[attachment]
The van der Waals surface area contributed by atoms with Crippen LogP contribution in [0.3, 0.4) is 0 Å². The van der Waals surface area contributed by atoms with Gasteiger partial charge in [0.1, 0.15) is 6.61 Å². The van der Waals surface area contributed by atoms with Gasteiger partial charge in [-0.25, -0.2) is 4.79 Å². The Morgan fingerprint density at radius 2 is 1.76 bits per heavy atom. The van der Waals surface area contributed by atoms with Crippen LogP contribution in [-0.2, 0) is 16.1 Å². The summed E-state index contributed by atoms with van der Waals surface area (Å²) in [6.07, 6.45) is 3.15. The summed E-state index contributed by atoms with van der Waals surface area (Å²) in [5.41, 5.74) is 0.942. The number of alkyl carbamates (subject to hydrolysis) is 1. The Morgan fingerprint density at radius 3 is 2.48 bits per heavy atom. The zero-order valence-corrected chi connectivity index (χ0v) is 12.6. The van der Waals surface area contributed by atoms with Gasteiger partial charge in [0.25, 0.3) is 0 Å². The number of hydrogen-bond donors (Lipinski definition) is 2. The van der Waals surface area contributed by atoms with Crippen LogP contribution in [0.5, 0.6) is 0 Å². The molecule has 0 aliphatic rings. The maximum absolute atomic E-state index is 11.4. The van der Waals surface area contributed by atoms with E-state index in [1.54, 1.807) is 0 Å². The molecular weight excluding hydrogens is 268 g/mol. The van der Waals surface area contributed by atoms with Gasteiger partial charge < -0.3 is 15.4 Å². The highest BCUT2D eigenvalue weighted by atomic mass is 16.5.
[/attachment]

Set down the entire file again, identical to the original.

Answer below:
The van der Waals surface area contributed by atoms with Crippen LogP contribution in [0.3, 0.4) is 0 Å². The van der Waals surface area contributed by atoms with Gasteiger partial charge in [0.1, 0.15) is 6.61 Å². The van der Waals surface area contributed by atoms with Gasteiger partial charge in [-0.25, -0.2) is 4.79 Å². The Morgan fingerprint density at radius 2 is 1.76 bits per heavy atom. The van der Waals surface area contributed by atoms with Crippen LogP contribution in [-0.2, 0) is 16.1 Å². The summed E-state index contributed by atoms with van der Waals surface area (Å²) in [6.07, 6.45) is 3.15. The summed E-state index contributed by atoms with van der Waals surface area (Å²) in [5.41, 5.74) is 0.942. The number of alkyl carbamates (subject to hydrolysis) is 1. The Morgan fingerprint density at radius 3 is 2.48 bits per heavy atom. The zero-order valence-corrected chi connectivity index (χ0v) is 12.6. The van der Waals surface area contributed by atoms with Gasteiger partial charge in [0.25, 0.3) is 0 Å². The number of hydrogen-bond donors (Lipinski definition) is 2. The van der Waals surface area contributed by atoms with Crippen LogP contribution in [0.5, 0.6) is 0 Å². The molecule has 0 aliphatic rings. The maximum absolute atomic E-state index is 11.4. The van der Waals surface area contributed by atoms with E-state index in [1.54, 1.807) is 0 Å². The molecular weight excluding hydrogens is 268 g/mol. The van der Waals surface area contributed by atoms with Gasteiger partial charge < -0.3 is 15.4 Å². The highest BCUT2D eigenvalue weighted by atomic mass is 16.5.